The low barrier to entry for DSA members has allowed it to sop up the new activists interested in socialism, but the expectations of new activist members have been greater than the resources DSA has to support so many new socialists. In the space between the national organization’s capacity and local chapters’ needs, member initiative and creativity have tried to fill this gap. Many delegations arrived with an array of t-shirts, buttons, and materials their chapters created to support their work and identify themselves with DSA. Local activists have taken ownership over DSA, but how much of this is a virtue, and how much is a necessity? Figuring out how to balance this question was a central tension.
To my mind, the major issues that needed to be resolved in this convention were:
- Figuring out whether DSA would further decentralize its organization or give greater commitment to national coordination.
- Restoring legitimacy to the National Political Committee (NPC), DSA’s national leadership structure. The 2017 NPC was immediately thrust into crisis within days of being elected with a scandal over one new member’s past experience organizing law enforcement officials, as well as the later removal of another member following allegations of sexual assault and abusive behavior. Both members were eventually removed, but much energy and acrimony were spent litigating these issues; meanwhile, the NPC was largely absent from the political life of most DSAers.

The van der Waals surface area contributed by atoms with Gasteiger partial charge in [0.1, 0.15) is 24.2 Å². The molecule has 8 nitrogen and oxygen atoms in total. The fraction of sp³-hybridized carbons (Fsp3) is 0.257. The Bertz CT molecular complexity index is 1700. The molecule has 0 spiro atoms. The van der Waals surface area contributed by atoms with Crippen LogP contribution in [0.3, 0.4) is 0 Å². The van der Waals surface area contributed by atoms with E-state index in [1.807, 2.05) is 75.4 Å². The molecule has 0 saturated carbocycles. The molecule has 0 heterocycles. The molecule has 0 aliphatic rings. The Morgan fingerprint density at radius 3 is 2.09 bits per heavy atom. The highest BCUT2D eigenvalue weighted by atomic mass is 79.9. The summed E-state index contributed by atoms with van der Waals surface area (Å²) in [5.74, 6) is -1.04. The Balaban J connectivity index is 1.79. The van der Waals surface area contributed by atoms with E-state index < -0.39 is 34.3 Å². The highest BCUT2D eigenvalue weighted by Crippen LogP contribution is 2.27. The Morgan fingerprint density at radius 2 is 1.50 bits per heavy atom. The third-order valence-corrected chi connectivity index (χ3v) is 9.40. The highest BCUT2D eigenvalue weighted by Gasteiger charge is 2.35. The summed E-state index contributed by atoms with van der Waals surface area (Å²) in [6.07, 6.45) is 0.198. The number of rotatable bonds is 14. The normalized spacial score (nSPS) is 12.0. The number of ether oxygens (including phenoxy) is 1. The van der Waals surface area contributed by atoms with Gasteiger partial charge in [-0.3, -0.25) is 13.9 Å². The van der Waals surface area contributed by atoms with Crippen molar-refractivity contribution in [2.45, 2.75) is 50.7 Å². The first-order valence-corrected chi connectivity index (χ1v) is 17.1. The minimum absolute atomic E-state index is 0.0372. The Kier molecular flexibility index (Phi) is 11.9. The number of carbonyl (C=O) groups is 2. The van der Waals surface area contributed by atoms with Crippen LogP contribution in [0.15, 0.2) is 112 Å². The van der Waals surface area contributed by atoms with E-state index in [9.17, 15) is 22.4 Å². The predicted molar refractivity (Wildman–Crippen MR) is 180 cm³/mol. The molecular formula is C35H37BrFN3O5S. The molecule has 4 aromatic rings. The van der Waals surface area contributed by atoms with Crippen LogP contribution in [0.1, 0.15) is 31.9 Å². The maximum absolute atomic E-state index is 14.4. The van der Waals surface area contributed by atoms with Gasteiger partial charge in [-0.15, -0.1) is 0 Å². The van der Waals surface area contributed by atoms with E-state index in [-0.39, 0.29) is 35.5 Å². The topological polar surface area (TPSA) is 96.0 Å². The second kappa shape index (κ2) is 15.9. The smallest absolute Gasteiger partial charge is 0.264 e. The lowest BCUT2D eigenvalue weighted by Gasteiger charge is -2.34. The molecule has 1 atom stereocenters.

- Finding a working balance between a class politics that unites while also making space for experiences and politics rooted in different identities. Would DSA attempt to resolve the tension between universal and particular in either direction? DSA needed to find a way to address this question in a both/and way.
These were the questions being asked going into the convention. With these disagreements in the background at the start of the convention, many DSA members felt anxious about whether the organization would still exist once the weekend was over.
The convention started off rocky, bogged down in procedural issues on the first day. A delegation challenge was the first order of the day, followed by a substitute method for voting for the NPC, some negotiations over convention rules, then maneuvers to change the proposed agenda. Overuse of “interrupting” actions in Robert’s Rules, which the gathered body was governed by, delayed the convention throughout the weekend.